Tag Archives: mapped drive

Mapping Remote Storage Securely over the Internet with SSHFS

Sharing Datacenter Storage with Your Desktop

Let’s start with why you would want to map disk storage in a remote datacenter to your desktop or local server.  Some common benefits include:

1. Remote storage provides off site geographically different redundancy or backups in case of data loss (drive crash, fire, flood, etc.)
2. Datacenters usually have much faster bandwidth more suitable for doing large downloads, website mirroring, intelligence gathering, etc.
3. Remote disk storage in a datacenter gives you flexibility of accessing your data from anywhere in the world.
4. Remote disk storage mapped with SSHFS can be used just like a local drive (with some considerations for performance limitations1)
5. You can leave your important files safely on remote storage to prevent loss, theft or damage that is very common with portable devices (notebooks, tablets, smartphones, etc.)
6. When used in conjunction with a remote desktop computing environment, you can access data in simple way from your remote desktop environment.

Encryption – Keeping Your Data Secure

SSHFS transports data over an encrypted channel.  Your data is secured from prying eyes.  The encryption does have math computation overhead, so transfers typically will not be as fast as insecure transports like HTTP or FTP.

You want encryption to prevent theft of your data and generally to keep things private.  Many standards for professions require secure handling of corporate data, and protection of your customer’s data.  Plain text transfers therefore are not ever recommended.

What You Need to get SSHFS Running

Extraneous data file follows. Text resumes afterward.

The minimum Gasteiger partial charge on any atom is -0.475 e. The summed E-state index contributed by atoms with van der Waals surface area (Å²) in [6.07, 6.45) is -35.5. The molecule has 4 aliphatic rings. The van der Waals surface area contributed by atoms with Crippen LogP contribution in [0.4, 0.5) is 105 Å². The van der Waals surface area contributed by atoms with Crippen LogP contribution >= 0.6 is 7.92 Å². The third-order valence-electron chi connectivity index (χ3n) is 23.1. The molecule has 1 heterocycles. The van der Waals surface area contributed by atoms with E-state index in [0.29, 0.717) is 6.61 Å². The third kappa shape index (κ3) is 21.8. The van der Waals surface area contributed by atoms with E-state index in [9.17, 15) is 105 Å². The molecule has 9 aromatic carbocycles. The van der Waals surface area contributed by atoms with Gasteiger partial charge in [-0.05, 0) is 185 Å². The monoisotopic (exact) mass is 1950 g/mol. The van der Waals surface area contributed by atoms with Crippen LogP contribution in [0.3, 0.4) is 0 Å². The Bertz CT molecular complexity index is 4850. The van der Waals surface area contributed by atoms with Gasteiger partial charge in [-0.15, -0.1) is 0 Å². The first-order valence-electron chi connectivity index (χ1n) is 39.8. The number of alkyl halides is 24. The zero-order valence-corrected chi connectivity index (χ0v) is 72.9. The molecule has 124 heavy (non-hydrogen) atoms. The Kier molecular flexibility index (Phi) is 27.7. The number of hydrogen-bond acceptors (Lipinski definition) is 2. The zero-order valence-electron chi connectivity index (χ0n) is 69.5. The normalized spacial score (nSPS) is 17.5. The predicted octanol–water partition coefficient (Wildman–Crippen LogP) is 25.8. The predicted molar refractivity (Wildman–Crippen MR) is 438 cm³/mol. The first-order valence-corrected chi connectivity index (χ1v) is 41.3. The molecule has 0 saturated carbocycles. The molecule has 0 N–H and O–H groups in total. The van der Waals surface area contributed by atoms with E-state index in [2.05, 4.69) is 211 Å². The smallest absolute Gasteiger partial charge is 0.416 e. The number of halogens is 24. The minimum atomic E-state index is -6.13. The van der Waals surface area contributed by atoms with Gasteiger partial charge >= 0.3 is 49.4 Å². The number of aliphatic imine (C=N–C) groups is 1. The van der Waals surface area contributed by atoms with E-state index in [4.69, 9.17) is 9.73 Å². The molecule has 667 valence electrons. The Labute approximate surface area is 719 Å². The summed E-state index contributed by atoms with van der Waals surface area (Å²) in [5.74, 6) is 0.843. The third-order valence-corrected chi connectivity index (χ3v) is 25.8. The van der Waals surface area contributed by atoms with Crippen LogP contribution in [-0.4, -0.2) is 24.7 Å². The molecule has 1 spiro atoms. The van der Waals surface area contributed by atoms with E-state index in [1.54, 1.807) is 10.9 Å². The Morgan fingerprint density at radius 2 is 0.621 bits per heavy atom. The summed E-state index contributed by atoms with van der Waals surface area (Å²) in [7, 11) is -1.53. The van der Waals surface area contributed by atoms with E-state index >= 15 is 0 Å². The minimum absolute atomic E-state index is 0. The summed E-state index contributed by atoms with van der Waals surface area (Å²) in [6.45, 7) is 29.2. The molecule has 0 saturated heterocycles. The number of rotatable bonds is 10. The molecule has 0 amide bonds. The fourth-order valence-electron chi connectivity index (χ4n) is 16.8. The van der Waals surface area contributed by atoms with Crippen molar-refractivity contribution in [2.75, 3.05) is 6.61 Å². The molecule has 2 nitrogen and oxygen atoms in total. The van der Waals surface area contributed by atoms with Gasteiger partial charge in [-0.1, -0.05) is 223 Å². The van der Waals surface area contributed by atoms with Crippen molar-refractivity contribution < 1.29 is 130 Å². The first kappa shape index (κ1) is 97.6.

1. A remote dedicated server or VPS (must have FUSE enabled2)
2. Debian Linux (others Linux varieties will work with some slight modification)
3. openssh-server (included and installed normally by default)
4. ssh-keygen (included with the ssh package)
5. sshfs
6. Root access

Terms:

localhost = the desktop I am working from
192.168.1.66 = the ‘remote’ server (in this case another computer on the same local area network (LAN) )

We will be mapping:
/media/remotestorage on localhost
to
/media/share on the remote server (192.168.1.66)

Becoming Root and Why to Limit Your Time as Root

Root is the supreme all controlling account in Linux.  Root has access to everything and can entirely destroy your server if misused.  Root access is needed to install software, add a user on the remote server and initiate the SSHFS connection.  In this tutorial, we will run sshfs as root as a proof of concept and so complexity is reduced. It is possible to get SSHFS operating as normal user, but that is further complexity. We note that anything with root access is a potential security issue.

To become root, find the terminal program and from within it:
localhost$ su
(then provide the root password)

If you do not have root access or cannot access such, we may be able to help you, please submit a support ticket to tmzVPS for assistance.

Create Your Public and Private Keys on Your Local Computer

Since we want to emphasize the security aspect of this, we are going to create a 4096-bit SSH key which is longer than default key size.  This creates crytographic complexity and is less likely to be vulnerable to security attacks (shorter key sizes are reported to be vulnerable from computation attacks)

localhost$ ssh-keygen -t rsa -b 4096
This creates a RSA key with a length of 4096.